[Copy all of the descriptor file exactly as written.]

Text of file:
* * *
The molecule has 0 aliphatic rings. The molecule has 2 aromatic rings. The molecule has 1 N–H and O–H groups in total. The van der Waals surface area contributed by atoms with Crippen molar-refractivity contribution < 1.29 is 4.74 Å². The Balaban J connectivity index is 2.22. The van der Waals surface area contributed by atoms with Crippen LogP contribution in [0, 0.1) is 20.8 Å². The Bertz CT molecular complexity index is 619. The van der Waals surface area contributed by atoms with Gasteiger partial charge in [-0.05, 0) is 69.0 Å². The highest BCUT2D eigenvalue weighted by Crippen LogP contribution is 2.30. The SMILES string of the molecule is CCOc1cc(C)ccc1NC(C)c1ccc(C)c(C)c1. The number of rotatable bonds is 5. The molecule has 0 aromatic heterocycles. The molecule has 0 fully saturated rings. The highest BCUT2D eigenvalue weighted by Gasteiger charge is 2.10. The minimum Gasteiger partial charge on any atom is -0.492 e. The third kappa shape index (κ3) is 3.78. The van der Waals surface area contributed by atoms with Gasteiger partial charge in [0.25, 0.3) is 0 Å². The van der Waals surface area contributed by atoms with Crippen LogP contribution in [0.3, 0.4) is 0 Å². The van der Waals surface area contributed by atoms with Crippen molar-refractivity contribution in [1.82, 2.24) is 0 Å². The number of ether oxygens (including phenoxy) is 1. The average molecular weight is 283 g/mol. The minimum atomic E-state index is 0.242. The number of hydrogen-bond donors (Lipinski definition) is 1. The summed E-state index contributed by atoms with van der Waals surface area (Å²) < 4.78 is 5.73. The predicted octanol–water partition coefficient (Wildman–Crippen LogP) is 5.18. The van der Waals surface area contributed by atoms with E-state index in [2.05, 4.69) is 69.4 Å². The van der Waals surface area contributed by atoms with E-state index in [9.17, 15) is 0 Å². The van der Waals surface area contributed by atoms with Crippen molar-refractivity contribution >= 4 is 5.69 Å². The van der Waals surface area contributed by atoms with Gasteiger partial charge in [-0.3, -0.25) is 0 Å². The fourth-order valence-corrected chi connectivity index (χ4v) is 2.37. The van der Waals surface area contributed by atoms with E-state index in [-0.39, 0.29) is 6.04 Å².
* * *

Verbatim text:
The molecule has 0 aliphatic rings. The molecule has 2 aromatic rings. The molecule has 1 N–H and O–H groups in total. The van der Waals surface area contributed by atoms with Crippen molar-refractivity contribution < 1.29 is 4.74 Å². The Balaban J connectivity index is 2.22. The van der Waals surface area contributed by atoms with Crippen LogP contribution in [0, 0.1) is 20.8 Å². The Bertz CT molecular complexity index is 619. The van der Waals surface area contributed by atoms with Gasteiger partial charge in [-0.05, 0) is 69.0 Å². The highest BCUT2D eigenvalue weighted by Crippen LogP contribution is 2.30. The SMILES string of the molecule is CCOc1cc(C)ccc1NC(C)c1ccc(C)c(C)c1. The number of rotatable bonds is 5. The molecule has 0 aromatic heterocycles. The molecule has 0 fully saturated rings. The highest BCUT2D eigenvalue weighted by Gasteiger charge is 2.10. The minimum Gasteiger partial charge on any atom is -0.492 e. The third kappa shape index (κ3) is 3.78. The van der Waals surface area contributed by atoms with Gasteiger partial charge in [0.25, 0.3) is 0 Å². The van der Waals surface area contributed by atoms with Crippen LogP contribution in [0.3, 0.4) is 0 Å². The van der Waals surface area contributed by atoms with Crippen molar-refractivity contribution in [1.82, 2.24) is 0 Å². The number of ether oxygens (including phenoxy) is 1. The average molecular weight is 283 g/mol. The minimum atomic E-state index is 0.242. The number of hydrogen-bond donors (Lipinski definition) is 1. The summed E-state index contributed by atoms with van der Waals surface area (Å²) < 4.78 is 5.73. The predicted octanol–water partition coefficient (Wildman–Crippen LogP) is 5.18. The van der Waals surface area contributed by atoms with E-state index in [2.05, 4.69) is 69.4 Å². The van der Waals surface area contributed by atoms with E-state index in [9.17, 15) is 0 Å². The van der Waals surface area contributed by atoms with Crippen molar-refractivity contribution >= 4 is 5.69 Å². The van der Waals surface area contributed by atoms with Gasteiger partial charge in [-0.3, -0.25) is 0 Å². The fourth-order valence-corrected chi connectivity index (χ4v) is 2.37. The van der Waals surface area contributed by atoms with E-state index in [-0.39, 0.29) is 6.04 Å².